So, we climbed this mountain recently. Okay, maybe I exaggerate. In reality it was more hillish, but try telling that to my quads. It was a steep kilometre of nothing but stairs, which took at least twenty minutes, and to my aching legs it felt like Mt Everest.
The reason we subjected ourselves to this torment—in searing heat too, mind you—was to see the lovely views from the top.
And they really were worth the climb. I know it looks a little hazy in the photo, but that’s because I’d accidently knocked my camera’s setting off “Automatic” onto something called “Effects”. Naturally I didn’t notice this till the next day, so all my hard-won photos of the view look like they were taken through a lens smeared with vaseline. In fact it was a brilliant clear day, but you’ll just have to take my word for that.
Anyways, back to the getting down in record time thing: so we finally arrive at the top of Mt Quad-buster, and there are gorgeous 360˚ views. It’s quite a large area at the top, with trees and boulders scattered around, so you have to move around to see all the views.
Did I mention it was stinking hot? We were all dripping by the time we got to the top. One particular viewing platform caught the sea breeze, and we spent quite some time there cooling off.
Then I announced my intention of going to the other viewing platform, to look at the view back the other way. My beloved decided to join me.
Pretty, isn’t it?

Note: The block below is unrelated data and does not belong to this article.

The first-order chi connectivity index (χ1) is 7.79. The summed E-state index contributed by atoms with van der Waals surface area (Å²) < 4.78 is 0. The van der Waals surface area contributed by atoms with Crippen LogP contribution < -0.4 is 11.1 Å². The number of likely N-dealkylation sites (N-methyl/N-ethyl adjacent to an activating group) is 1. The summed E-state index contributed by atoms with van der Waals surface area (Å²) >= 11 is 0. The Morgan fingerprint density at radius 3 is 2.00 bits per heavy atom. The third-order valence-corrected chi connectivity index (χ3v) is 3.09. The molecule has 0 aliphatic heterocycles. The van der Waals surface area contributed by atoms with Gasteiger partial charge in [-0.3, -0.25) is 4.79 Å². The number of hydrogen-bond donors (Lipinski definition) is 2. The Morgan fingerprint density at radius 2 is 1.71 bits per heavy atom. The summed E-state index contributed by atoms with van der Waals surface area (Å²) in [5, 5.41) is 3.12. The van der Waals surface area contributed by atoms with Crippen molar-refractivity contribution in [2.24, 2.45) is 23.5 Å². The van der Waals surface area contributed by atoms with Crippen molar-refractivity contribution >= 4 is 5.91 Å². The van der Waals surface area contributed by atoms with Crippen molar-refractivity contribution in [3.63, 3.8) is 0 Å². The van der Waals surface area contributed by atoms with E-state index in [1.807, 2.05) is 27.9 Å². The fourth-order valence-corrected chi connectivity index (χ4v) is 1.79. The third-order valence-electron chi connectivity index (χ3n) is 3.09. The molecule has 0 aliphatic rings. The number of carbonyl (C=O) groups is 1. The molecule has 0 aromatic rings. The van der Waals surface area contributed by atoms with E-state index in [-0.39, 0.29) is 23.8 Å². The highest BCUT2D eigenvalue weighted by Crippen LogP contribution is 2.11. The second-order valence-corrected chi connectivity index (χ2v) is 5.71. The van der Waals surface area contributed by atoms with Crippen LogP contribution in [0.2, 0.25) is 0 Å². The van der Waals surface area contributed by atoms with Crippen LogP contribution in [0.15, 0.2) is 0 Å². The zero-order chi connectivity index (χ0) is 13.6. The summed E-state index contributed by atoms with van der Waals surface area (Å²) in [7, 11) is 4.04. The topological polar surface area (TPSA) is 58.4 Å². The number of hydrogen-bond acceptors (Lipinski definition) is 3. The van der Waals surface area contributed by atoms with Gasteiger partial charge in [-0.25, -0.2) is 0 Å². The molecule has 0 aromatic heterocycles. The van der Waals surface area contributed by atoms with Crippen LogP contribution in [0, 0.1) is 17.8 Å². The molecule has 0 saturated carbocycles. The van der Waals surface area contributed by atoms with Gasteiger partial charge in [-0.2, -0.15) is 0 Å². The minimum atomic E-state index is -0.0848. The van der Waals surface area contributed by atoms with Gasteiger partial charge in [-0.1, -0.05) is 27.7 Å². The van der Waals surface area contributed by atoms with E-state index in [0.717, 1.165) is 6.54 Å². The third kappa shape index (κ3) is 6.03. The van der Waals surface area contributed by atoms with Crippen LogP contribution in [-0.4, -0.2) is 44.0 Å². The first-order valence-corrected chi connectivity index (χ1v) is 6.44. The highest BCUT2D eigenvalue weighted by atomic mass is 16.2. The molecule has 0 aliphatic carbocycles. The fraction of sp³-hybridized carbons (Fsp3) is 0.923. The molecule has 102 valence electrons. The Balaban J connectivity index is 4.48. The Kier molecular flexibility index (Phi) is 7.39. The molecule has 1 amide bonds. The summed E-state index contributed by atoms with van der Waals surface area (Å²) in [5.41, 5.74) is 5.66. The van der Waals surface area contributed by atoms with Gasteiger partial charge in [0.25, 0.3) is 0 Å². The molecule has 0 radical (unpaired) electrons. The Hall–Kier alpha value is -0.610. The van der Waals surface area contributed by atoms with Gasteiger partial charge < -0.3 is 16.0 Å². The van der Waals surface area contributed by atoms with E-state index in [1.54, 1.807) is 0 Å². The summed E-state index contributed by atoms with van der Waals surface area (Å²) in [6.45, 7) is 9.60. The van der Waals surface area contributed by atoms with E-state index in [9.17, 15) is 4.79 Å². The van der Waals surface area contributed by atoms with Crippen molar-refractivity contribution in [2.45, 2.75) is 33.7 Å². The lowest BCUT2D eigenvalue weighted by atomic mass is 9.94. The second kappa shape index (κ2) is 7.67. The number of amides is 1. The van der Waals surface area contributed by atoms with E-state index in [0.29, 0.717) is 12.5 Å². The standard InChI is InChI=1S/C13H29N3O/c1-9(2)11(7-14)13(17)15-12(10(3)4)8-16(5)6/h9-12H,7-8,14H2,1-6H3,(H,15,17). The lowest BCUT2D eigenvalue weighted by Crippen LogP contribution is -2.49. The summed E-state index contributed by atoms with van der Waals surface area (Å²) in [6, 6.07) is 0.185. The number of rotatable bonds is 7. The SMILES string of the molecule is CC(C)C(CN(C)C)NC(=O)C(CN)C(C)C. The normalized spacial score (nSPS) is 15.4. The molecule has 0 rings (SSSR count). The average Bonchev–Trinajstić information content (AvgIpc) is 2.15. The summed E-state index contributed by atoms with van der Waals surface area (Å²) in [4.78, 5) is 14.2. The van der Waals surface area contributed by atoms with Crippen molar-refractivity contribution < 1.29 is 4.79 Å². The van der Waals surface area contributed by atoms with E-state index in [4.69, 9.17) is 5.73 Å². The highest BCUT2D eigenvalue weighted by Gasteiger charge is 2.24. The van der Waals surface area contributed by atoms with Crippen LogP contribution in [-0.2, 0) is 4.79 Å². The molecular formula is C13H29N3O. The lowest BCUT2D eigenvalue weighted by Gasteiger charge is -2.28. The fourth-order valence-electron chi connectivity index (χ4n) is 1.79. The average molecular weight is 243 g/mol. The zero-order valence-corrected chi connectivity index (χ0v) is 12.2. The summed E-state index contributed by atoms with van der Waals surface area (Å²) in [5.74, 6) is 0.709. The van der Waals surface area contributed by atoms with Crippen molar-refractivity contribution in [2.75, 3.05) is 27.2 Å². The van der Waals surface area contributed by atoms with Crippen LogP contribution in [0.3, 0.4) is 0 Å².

The two youngest ducklings decided that they’d rather stay where they were and enjoy the breeze. We told them we’d come back for them before heading back down the trail. (I bet you can guess where this is going already, can’t you?)
While we were admiring the other view, the oldest and most sensible duckling joined us. We chatted, I took photos, then we went back to collect the other two …
… who were no longer enjoying the sea breeze where we’d left them. A quick search of the area made it clear they were no longer anywhere on the top of Mt Quad-buster.
“They must have thought we’d gone without them,” said the Carnivore. “I bet they’re rushing down, trying to catch up with us.”
It seemed hard to believe. I mean, Demon Duck is fourteen, and usually quite sensible. We’d told them we’d come back for them, and we’re really not the kind of parents that would absent-mindedly wander off and abandon their offspring on the top of a mountain anyway—if indeed anyone is that type of parent.
Being the worrying type, I briefly considered they might have both somehow fallen off the (well-fenced) lookout and crashed to their deaths on the rocks far below—without anyone noticing—but even for me that was a bit of a stretch. So I had to agree, ridiculous as it seemed, that they’d both suddenly decided they had the starring roles in Hansel and Gretel, and had rushed off to find us.
Which brings me, of course, to the “how to get down off a mountain in record time” part. We practically fell down that mountain in a mad attempt to catch up with the stupid children who were dashing down in a mad attempt to catch up with us. We were lucky we didn’t break our ankles.
It took us twenty minutes to get to the top. It took perhaps three to get back down. But they were a very tense three minutes! The whole way down, all I could think was: what the hell do we do if we get to the bottom and they’re not there? I sure wasn’t climbing back up again!
Fortunately our story has a happy ending. We found Hansel and Gretel at the bottom, walking back up to meet us, pale, stressed, and very apologetic. There were some tears of relief and grateful cuddles.
So yes, a very quick method of descending a mountain. Not really one I’d recommend, however!